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I have a piece of code like below:

var selected = “A”;
bool isSelected = selected == "A" || selected == "C";
var codeLists = new
{
    displayProperty1 = isSelected ? "property1" : null,
    displayProperty2 = isSelected ? "property2" : null,
    displayProperty3 = selected == "C" ? "property3" : null
};

So, my goal is to eliminate a property if it does not satisfy a condition. In the above code, selected is "A". So, displayProperty3 would have a value of null. But I want to eliminate displayProperty3 so that if selected is "A", then there should be only 2 properties in the object.

If there is any proper and efficient way to do this, I would be grateful for it.

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Why do you want to remove one of the properties all together? –  Robert Jan 16 '13 at 19:10
2  
What could you meaningfully do with this object? If I pass codeLists to something and it tries to access displayProperty3, what would you propose happen? –  Ryan Cavanaugh Jan 16 '13 at 19:11
1  
I bet there's a quicker/easier/better way to achieve whatever you are trying to do –  BlackBear Jan 16 '13 at 19:12
    
Coz, i want to format my object before returning it to the UI. –  zapper Jan 16 '13 at 19:13
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5 Answers

up vote 2 down vote accepted

No, an anonymous type still follows the rules of other types, they're just not explicitly defined at compile-time. To do what you want you'd have to define two different types.

If you don't want to show that property in your UI (e.g. if you ware binding to a grid that's auto-generated and you don't want that to be a column) then deal with that in your UI.

However, if you HAVE to do this, you'd have to create two different types (either anonymous or explicit):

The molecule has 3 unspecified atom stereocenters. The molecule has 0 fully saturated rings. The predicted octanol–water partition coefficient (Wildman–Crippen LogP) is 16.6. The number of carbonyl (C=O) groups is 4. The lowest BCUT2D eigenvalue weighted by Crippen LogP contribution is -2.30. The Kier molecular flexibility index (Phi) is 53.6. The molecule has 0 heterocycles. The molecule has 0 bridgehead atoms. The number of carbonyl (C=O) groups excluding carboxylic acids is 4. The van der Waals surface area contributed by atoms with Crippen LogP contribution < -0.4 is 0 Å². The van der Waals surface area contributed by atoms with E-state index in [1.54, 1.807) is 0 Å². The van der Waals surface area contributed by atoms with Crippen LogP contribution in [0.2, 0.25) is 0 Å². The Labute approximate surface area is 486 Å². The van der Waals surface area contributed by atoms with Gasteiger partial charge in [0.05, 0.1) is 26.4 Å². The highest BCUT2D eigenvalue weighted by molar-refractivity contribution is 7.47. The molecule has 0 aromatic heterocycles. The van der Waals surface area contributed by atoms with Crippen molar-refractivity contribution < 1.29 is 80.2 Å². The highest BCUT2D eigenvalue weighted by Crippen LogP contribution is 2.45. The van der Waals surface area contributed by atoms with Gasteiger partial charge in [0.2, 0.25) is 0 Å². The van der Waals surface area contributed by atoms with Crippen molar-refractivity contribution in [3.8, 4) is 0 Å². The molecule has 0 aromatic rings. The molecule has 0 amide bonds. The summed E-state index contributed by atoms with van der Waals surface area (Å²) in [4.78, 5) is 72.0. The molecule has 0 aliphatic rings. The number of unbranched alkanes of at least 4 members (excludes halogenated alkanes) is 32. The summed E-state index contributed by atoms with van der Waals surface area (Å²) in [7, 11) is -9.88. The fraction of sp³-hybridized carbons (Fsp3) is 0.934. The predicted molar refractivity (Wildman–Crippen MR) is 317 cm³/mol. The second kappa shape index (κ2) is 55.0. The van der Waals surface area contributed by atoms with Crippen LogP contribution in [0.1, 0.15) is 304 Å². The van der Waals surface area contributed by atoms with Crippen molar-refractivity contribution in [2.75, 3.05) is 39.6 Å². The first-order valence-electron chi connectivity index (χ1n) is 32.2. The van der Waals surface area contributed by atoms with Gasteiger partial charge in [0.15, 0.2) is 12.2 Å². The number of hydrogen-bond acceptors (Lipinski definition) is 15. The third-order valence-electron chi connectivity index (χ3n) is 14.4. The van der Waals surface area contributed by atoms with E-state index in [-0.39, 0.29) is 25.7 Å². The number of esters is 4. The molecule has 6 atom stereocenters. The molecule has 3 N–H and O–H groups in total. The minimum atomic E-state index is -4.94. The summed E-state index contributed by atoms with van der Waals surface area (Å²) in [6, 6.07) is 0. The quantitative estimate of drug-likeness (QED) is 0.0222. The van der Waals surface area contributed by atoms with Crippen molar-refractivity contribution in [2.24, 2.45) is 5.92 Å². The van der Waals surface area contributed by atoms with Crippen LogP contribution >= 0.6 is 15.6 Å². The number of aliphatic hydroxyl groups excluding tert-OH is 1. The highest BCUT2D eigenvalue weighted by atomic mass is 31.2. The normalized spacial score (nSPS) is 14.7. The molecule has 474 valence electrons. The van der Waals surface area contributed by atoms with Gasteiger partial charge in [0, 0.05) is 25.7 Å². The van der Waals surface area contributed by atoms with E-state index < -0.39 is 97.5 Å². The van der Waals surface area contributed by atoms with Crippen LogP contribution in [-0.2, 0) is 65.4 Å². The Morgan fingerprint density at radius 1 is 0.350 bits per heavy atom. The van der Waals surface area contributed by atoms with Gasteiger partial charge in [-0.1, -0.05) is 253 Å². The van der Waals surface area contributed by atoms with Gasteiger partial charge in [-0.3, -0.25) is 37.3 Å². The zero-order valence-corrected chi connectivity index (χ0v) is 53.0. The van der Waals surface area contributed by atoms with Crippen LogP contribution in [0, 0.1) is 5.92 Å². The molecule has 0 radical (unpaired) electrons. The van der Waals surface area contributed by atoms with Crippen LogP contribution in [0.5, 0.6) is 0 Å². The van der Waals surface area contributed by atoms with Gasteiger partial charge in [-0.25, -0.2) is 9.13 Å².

var selected = "A";
bool isSelected = selected == "A" || selected == "C";
dynamic codeLists;
if(selected == "C")
{
    codeLists = new
    {
        displayProperty1 = isSelected ? "property1" : null,
        displayProperty2 = isSelected ? "property2" : null
    }; 
}
else
{
    codeLists = new
    {
        displayProperty1 = isSelected ? "property1" : null,
        displayProperty2 = isSelected ? "property2" : null,
        displayProperty3 = "property3" 
    }; 
}

It would be better if you created a base type with the common properties, but either way they are going to be two different types:

public class CodeList
{
    public string displayProperty1 {get; set;}
    public string displayProperty2 {get; set;}
}

public class CodeListC : CodeList
{
    public string displayProperty3 {get; set;}
    // Other two properties will be inherited
}
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But my aim is to send only those properties that are required for a page and not all the properties that exist in the method. –  zapper Jan 16 '13 at 19:19
    
Then you'll have to use two different anonymous types, which could get messy on the UI side. How does the UI know if the property exists or not? –  D Stanley Jan 16 '13 at 19:21
    
Well, i`m having 2 common properties for 2 pages and 1 unique property for just one of the pages. If i could eliminate that property before sending the object to the UI, only those properties that are required by that page will arrive. –  zapper Jan 16 '13 at 19:27
    
Then you should have two different types. If you want to have a base type between them to reuse code that's fine. –  D Stanley Jan 16 '13 at 19:31
    
Actually, my aim was to optimize my code as much as i could. Unfortunately, i had to deal with requirements that stressed me to result in the shortening of code. I had a similar code as yours. But my seniors weren`t satisfied. So, i had to remove the If else... Anyway, thanks for your support!. –  zapper Jan 16 '13 at 19:39
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I don't think you want to remove the property. What you really want to do is have a test on the UI that doesn't display something if its null.

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Well, i wanted to format the object by removing unnecessary properties so that in my callback function, not just the data of that property, but the property itself would be non-existent. –  zapper Jan 16 '13 at 19:47